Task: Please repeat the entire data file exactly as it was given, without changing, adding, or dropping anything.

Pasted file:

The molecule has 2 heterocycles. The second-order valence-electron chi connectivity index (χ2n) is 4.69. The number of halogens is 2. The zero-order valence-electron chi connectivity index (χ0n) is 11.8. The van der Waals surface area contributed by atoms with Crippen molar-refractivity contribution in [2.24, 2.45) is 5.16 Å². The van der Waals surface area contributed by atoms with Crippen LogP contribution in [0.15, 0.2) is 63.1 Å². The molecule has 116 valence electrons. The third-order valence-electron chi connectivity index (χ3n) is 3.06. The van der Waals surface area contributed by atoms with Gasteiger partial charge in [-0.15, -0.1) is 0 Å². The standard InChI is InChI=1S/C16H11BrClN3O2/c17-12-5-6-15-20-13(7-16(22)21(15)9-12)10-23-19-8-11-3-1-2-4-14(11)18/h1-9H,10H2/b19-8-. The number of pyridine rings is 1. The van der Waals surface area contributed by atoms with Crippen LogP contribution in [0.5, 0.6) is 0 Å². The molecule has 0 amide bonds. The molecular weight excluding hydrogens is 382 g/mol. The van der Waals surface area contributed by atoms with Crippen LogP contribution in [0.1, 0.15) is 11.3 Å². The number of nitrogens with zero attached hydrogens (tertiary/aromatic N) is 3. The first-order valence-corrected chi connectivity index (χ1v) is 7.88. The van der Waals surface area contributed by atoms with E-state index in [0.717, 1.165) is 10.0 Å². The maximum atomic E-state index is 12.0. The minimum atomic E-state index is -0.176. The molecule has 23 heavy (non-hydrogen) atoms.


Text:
The molecule has 2 heterocycles. The second-order valence-electron chi connectivity index (χ2n) is 4.69. The number of halogens is 2. The zero-order valence-electron chi connectivity index (χ0n) is 11.8. The van der Waals surface area contributed by atoms with Crippen molar-refractivity contribution in [2.24, 2.45) is 5.16 Å². The van der Waals surface area contributed by atoms with Crippen LogP contribution in [0.15, 0.2) is 63.1 Å². The molecule has 116 valence electrons. The third-order valence-electron chi connectivity index (χ3n) is 3.06. The van der Waals surface area contributed by atoms with Gasteiger partial charge in [-0.15, -0.1) is 0 Å². The standard InChI is InChI=1S/C16H11BrClN3O2/c17-12-5-6-15-20-13(7-16(22)21(15)9-12)10-23-19-8-11-3-1-2-4-14(11)18/h1-9H,10H2/b19-8-. The number of pyridine rings is 1. The van der Waals surface area contributed by atoms with Crippen LogP contribution in [0.5, 0.6) is 0 Å². The molecule has 0 amide bonds. The molecular weight excluding hydrogens is 382 g/mol. The van der Waals surface area contributed by atoms with Crippen LogP contribution in [0.1, 0.15) is 11.3 Å². The number of nitrogens with zero attached hydrogens (tertiary/aromatic N) is 3. The first-order valence-corrected chi connectivity index (χ1v) is 7.88. The van der Waals surface area contributed by atoms with E-state index in [0.717, 1.165) is 10.0 Å². The maximum atomic E-state index is 12.0. The minimum atomic E-state index is -0.176. The molecule has 23 heavy (non-hydrogen) atoms.